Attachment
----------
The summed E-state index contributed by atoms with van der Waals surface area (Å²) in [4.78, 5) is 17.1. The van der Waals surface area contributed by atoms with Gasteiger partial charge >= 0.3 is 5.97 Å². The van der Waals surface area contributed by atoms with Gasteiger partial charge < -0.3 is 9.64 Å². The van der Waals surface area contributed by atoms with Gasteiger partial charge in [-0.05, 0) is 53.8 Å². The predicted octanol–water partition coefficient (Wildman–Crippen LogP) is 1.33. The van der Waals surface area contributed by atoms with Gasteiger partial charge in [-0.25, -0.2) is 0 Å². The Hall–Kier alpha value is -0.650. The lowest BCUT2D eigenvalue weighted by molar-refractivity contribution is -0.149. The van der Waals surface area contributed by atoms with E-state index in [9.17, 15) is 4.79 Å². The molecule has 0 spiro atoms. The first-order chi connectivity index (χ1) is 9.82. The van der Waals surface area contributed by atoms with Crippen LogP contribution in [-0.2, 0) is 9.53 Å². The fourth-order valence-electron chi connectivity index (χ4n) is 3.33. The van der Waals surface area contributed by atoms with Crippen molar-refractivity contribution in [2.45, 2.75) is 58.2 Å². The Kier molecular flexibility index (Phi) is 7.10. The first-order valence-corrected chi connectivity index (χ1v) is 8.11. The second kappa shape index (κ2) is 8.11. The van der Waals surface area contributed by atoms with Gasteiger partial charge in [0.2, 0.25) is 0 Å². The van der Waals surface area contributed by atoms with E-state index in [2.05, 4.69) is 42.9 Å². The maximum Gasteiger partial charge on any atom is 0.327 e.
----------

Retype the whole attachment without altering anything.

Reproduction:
The summed E-state index contributed by atoms with van der Waals surface area (Å²) in [4.78, 5) is 17.1. The van der Waals surface area contributed by atoms with Gasteiger partial charge >= 0.3 is 5.97 Å². The van der Waals surface area contributed by atoms with Gasteiger partial charge < -0.3 is 9.64 Å². The van der Waals surface area contributed by atoms with Gasteiger partial charge in [-0.05, 0) is 53.8 Å². The predicted octanol–water partition coefficient (Wildman–Crippen LogP) is 1.33. The van der Waals surface area contributed by atoms with Gasteiger partial charge in [-0.25, -0.2) is 0 Å². The Hall–Kier alpha value is -0.650. The lowest BCUT2D eigenvalue weighted by molar-refractivity contribution is -0.149. The van der Waals surface area contributed by atoms with E-state index in [9.17, 15) is 4.79 Å². The molecule has 0 spiro atoms. The first-order chi connectivity index (χ1) is 9.82. The van der Waals surface area contributed by atoms with Crippen LogP contribution in [-0.2, 0) is 9.53 Å². The fourth-order valence-electron chi connectivity index (χ4n) is 3.33. The van der Waals surface area contributed by atoms with Crippen molar-refractivity contribution in [2.45, 2.75) is 58.2 Å². The Kier molecular flexibility index (Phi) is 7.10. The first-order valence-corrected chi connectivity index (χ1v) is 8.11. The second kappa shape index (κ2) is 8.11. The van der Waals surface area contributed by atoms with Gasteiger partial charge in [0.2, 0.25) is 0 Å². The van der Waals surface area contributed by atoms with E-state index in [2.05, 4.69) is 42.9 Å². The maximum Gasteiger partial charge on any atom is 0.327 e.